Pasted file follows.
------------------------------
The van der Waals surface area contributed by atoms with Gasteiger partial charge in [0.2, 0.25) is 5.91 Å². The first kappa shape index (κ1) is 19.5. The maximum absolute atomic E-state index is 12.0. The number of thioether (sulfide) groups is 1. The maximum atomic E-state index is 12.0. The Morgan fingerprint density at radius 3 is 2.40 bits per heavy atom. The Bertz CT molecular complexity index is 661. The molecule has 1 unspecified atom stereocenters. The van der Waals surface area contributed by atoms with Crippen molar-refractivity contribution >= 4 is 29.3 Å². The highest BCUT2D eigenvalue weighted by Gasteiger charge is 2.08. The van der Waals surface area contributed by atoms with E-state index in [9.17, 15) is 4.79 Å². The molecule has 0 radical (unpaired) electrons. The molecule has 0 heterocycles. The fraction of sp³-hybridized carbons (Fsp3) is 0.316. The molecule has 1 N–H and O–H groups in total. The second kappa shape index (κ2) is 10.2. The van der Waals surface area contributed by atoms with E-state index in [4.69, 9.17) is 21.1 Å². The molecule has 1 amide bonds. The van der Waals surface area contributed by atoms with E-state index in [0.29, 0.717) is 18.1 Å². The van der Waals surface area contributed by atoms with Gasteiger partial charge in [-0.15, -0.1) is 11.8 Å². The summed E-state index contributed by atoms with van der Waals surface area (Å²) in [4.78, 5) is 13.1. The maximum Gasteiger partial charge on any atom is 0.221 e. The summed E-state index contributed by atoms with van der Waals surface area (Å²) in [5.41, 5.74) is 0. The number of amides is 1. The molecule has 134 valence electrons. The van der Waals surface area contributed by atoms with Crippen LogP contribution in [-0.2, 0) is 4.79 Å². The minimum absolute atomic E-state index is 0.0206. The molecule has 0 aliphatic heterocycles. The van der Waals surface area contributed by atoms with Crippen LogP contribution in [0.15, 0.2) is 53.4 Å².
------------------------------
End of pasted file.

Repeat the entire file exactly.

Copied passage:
The van der Waals surface area contributed by atoms with Gasteiger partial charge in [0.2, 0.25) is 5.91 Å². The first kappa shape index (κ1) is 19.5. The maximum absolute atomic E-state index is 12.0. The number of thioether (sulfide) groups is 1. The maximum atomic E-state index is 12.0. The Morgan fingerprint density at radius 3 is 2.40 bits per heavy atom. The Bertz CT molecular complexity index is 661. The molecule has 1 unspecified atom stereocenters. The van der Waals surface area contributed by atoms with Crippen molar-refractivity contribution >= 4 is 29.3 Å². The highest BCUT2D eigenvalue weighted by Gasteiger charge is 2.08. The van der Waals surface area contributed by atoms with E-state index in [9.17, 15) is 4.79 Å². The molecule has 0 radical (unpaired) electrons. The molecule has 0 heterocycles. The fraction of sp³-hybridized carbons (Fsp3) is 0.316. The molecule has 1 N–H and O–H groups in total. The second kappa shape index (κ2) is 10.2. The van der Waals surface area contributed by atoms with E-state index in [4.69, 9.17) is 21.1 Å². The molecule has 1 amide bonds. The van der Waals surface area contributed by atoms with E-state index in [0.29, 0.717) is 18.1 Å². The van der Waals surface area contributed by atoms with Gasteiger partial charge in [-0.15, -0.1) is 11.8 Å². The summed E-state index contributed by atoms with van der Waals surface area (Å²) in [4.78, 5) is 13.1. The maximum Gasteiger partial charge on any atom is 0.221 e. The summed E-state index contributed by atoms with van der Waals surface area (Å²) in [5.41, 5.74) is 0. The number of amides is 1. The molecule has 134 valence electrons. The van der Waals surface area contributed by atoms with Crippen LogP contribution in [-0.2, 0) is 4.79 Å². The minimum absolute atomic E-state index is 0.0206. The molecule has 0 aliphatic heterocycles. The van der Waals surface area contributed by atoms with Crippen LogP contribution in [0.15, 0.2) is 53.4 Å².